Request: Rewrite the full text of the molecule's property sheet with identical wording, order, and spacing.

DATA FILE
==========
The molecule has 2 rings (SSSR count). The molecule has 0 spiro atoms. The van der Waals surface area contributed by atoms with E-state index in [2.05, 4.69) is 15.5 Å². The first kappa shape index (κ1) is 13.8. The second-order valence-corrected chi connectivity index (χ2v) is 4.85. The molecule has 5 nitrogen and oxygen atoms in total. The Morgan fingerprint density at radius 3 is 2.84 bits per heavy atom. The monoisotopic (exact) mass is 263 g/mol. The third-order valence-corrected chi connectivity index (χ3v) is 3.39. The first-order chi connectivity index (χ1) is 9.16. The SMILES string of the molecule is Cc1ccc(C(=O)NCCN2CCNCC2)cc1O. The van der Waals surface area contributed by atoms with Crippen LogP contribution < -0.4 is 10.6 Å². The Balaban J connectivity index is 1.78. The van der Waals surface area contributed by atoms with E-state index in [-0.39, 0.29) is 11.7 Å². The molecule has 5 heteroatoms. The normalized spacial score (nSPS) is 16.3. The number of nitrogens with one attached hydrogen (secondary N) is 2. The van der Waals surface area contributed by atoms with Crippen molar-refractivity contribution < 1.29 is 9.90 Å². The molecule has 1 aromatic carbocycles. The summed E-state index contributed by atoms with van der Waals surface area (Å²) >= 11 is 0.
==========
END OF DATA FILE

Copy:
The molecule has 2 rings (SSSR count). The molecule has 0 spiro atoms. The van der Waals surface area contributed by atoms with E-state index in [2.05, 4.69) is 15.5 Å². The first kappa shape index (κ1) is 13.8. The second-order valence-corrected chi connectivity index (χ2v) is 4.85. The molecule has 5 nitrogen and oxygen atoms in total. The Morgan fingerprint density at radius 3 is 2.84 bits per heavy atom. The monoisotopic (exact) mass is 263 g/mol. The third-order valence-corrected chi connectivity index (χ3v) is 3.39. The first-order chi connectivity index (χ1) is 9.16. The SMILES string of the molecule is Cc1ccc(C(=O)NCCN2CCNCC2)cc1O. The van der Waals surface area contributed by atoms with Crippen LogP contribution < -0.4 is 10.6 Å². The Balaban J connectivity index is 1.78. The van der Waals surface area contributed by atoms with E-state index in [-0.39, 0.29) is 11.7 Å². The molecule has 5 heteroatoms. The normalized spacial score (nSPS) is 16.3. The number of nitrogens with one attached hydrogen (secondary N) is 2. The van der Waals surface area contributed by atoms with Crippen molar-refractivity contribution < 1.29 is 9.90 Å². The molecule has 1 aromatic carbocycles. The summed E-state index contributed by atoms with van der Waals surface area (Å²) >= 11 is 0.